Letting the Stuff Go (or Not)

2019_07_01_143946
Sitting on the steps of my Grandma’s house circa 2002.

I spent the past three days with my family in Maple Heights, OH at my mother’s childhood home. She told us her family moved into the house in 1949 when she was only two weeks old. The house became a home to four children and later a respite for visiting grandchildren. A comforting place full of love, laugher, tears and countless memories and overflowing with lots and lots (and lots) (and lots) of stuff! And no, I’m not exaggerting (not even a little).

The task of cleaning out the old house was daunting, but we made a lot of progress as we sifted through its memories and treasures. The house has built in drawers and cubbies every where and each was filled to the brim with trinkets, letters, books and photos. The history it held was incredible. My grandfather’s army uniform from World War II, a spelling book from 1917, an old Victrola, TV’s stacked one on top of the other from the very first one they ever owned, old cameras and radios, newspapers and magazines dating back to the 1960’s, dolls and toys from my mother’s childhood, stuff spilled from every room from the attic to the basement. My grandmother and my uncle did not throw away anything. We gathered boxes and upon boxes of  items to my mom to sort through.  It was exhausting physically, mentally and emotionally for all of us, but especially for my mom. She had to decide to throw it away, give it away or keep it. It sounds easy enough, but not so much.

Look…we found your great-grandma’s old bible! What should we do with it?  What about this christening dress we found? Here’s another box of photos! I could see the distress in her eyes and her “keep” pile growing (although to be fair compared to the enormous amount of stuff that went to another family member or friend, Good Will or the dumpster, her pile is minute). I feel for her. No one wants to make the decision to toss another person’s treasures into the trash. In throwing it away it feels like you are throwing them and their memories away too. I get that. While it is just “stuff,” emotions are tied to it. And so, I know that all the stuff in the “keep” pile will migrate to her basement. Someday, hopefully in the very distant future, I may be in her position. Would I be willing to throw away my great-great grandma’s bible? Probably not. My daughters can look forward to storing the stuff in their basement someday.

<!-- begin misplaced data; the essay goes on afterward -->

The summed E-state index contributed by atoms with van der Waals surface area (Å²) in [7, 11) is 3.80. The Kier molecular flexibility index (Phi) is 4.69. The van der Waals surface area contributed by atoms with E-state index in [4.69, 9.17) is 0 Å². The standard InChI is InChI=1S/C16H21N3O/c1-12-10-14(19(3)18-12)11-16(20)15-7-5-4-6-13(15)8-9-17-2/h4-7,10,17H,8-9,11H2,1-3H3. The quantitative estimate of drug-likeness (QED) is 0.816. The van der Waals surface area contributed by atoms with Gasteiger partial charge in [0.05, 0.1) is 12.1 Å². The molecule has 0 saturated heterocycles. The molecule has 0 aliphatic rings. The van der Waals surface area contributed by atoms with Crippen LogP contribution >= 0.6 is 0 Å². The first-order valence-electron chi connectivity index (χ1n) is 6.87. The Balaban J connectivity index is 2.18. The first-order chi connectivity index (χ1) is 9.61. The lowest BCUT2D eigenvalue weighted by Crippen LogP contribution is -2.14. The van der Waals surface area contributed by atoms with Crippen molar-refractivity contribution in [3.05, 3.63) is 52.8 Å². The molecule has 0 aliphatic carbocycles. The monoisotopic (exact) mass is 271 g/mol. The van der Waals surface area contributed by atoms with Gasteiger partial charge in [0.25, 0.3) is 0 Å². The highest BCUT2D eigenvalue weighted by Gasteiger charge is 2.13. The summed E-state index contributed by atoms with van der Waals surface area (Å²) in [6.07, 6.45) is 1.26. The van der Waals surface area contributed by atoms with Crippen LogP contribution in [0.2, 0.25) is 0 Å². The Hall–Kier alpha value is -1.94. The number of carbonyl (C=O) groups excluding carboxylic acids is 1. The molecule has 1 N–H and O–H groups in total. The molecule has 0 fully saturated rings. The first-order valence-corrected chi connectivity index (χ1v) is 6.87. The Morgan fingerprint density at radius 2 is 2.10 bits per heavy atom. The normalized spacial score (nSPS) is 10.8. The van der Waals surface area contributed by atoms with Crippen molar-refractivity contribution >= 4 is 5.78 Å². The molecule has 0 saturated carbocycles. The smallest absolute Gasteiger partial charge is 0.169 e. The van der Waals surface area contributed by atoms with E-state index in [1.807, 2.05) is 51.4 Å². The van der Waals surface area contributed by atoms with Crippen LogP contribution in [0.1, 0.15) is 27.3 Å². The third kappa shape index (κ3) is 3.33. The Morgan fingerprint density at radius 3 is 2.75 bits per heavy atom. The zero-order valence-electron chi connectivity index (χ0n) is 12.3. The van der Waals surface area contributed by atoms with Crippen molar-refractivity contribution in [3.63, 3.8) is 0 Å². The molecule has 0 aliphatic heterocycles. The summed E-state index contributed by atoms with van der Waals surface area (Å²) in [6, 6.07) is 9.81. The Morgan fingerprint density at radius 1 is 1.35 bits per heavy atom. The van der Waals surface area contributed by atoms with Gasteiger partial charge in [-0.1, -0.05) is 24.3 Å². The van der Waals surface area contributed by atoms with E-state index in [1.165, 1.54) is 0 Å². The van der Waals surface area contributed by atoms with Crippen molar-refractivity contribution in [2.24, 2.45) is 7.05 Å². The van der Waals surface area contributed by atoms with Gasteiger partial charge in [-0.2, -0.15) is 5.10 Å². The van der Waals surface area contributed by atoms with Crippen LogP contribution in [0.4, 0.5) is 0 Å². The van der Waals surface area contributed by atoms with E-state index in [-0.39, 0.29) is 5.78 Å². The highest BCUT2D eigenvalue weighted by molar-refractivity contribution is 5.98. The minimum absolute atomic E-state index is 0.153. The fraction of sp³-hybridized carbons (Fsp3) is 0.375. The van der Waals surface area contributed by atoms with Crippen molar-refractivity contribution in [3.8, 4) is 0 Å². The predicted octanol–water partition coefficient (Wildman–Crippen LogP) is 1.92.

On the bright side, my daughters and I are motivated more than ever to purge some of the stuff we no longer need or use from our home. I made it through one junk drawer tonight. I see one or two trips to Good Will in our future.

And to my mother…you did good this week. Remember the stuff is only stuff and the now empty (well almost empty anyway) house is just a place. The memories and love will always be in your heart (ours too).  I love you.

One thought on “Letting the Stuff Go (or Not)

  1. We had to do that last Fall, at my own mother’s house when she moved into a retirement center. She had only lived in that house for ten years, but it was still so very hard for her to have to watch so many things being given away and other things thrown away. Still, we did uncover plenty of treasures that we kept in the family and she loves her new apartment!

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